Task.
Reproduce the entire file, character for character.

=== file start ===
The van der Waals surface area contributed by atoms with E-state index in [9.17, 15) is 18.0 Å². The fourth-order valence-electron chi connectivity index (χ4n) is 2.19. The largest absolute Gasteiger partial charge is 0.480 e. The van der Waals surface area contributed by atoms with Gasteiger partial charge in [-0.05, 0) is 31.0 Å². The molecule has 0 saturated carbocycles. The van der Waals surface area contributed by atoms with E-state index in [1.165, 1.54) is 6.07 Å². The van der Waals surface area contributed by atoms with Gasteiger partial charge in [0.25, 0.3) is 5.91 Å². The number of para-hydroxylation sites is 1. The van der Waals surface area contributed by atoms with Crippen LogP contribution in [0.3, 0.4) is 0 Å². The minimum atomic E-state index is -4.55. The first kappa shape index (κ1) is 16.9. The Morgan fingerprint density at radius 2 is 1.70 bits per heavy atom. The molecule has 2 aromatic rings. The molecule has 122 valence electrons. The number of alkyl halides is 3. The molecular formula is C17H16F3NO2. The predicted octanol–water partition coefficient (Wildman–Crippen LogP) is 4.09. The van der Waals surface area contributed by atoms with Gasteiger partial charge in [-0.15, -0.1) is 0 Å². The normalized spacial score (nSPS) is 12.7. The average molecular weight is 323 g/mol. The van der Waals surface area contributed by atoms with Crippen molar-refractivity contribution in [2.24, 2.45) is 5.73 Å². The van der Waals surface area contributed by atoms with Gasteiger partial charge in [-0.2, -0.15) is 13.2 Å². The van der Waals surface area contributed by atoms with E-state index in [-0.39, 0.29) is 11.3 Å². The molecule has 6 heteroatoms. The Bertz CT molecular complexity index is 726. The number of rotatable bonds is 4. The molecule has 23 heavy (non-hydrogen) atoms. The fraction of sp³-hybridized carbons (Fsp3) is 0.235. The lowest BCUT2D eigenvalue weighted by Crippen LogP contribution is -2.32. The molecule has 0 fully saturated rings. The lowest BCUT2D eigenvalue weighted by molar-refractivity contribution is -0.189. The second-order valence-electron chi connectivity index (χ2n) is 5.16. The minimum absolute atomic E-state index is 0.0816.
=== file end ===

The van der Waals surface area contributed by atoms with E-state index in [9.17, 15) is 18.0 Å². The fourth-order valence-electron chi connectivity index (χ4n) is 2.19. The largest absolute Gasteiger partial charge is 0.480 e. The van der Waals surface area contributed by atoms with Gasteiger partial charge in [-0.05, 0) is 31.0 Å². The molecule has 0 saturated carbocycles. The van der Waals surface area contributed by atoms with E-state index in [1.165, 1.54) is 6.07 Å². The van der Waals surface area contributed by atoms with Gasteiger partial charge in [0.25, 0.3) is 5.91 Å². The number of para-hydroxylation sites is 1. The van der Waals surface area contributed by atoms with Crippen LogP contribution in [0.3, 0.4) is 0 Å². The minimum atomic E-state index is -4.55. The first kappa shape index (κ1) is 16.9. The Morgan fingerprint density at radius 2 is 1.70 bits per heavy atom. The molecule has 2 aromatic rings. The molecule has 122 valence electrons. The number of alkyl halides is 3. The molecular formula is C17H16F3NO2. The predicted octanol–water partition coefficient (Wildman–Crippen LogP) is 4.09. The van der Waals surface area contributed by atoms with Gasteiger partial charge in [-0.15, -0.1) is 0 Å². The normalized spacial score (nSPS) is 12.7. The average molecular weight is 323 g/mol. The van der Waals surface area contributed by atoms with Crippen molar-refractivity contribution in [2.24, 2.45) is 5.73 Å². The van der Waals surface area contributed by atoms with Gasteiger partial charge in [-0.2, -0.15) is 13.2 Å². The van der Waals surface area contributed by atoms with E-state index in [-0.39, 0.29) is 11.3 Å². The molecule has 6 heteroatoms. The Bertz CT molecular complexity index is 726. The number of rotatable bonds is 4. The molecule has 23 heavy (non-hydrogen) atoms. The fraction of sp³-hybridized carbons (Fsp3) is 0.235. The lowest BCUT2D eigenvalue weighted by Crippen LogP contribution is -2.32. The molecule has 0 fully saturated rings. The lowest BCUT2D eigenvalue weighted by molar-refractivity contribution is -0.189. The second-order valence-electron chi connectivity index (χ2n) is 5.16. The minimum absolute atomic E-state index is 0.0816.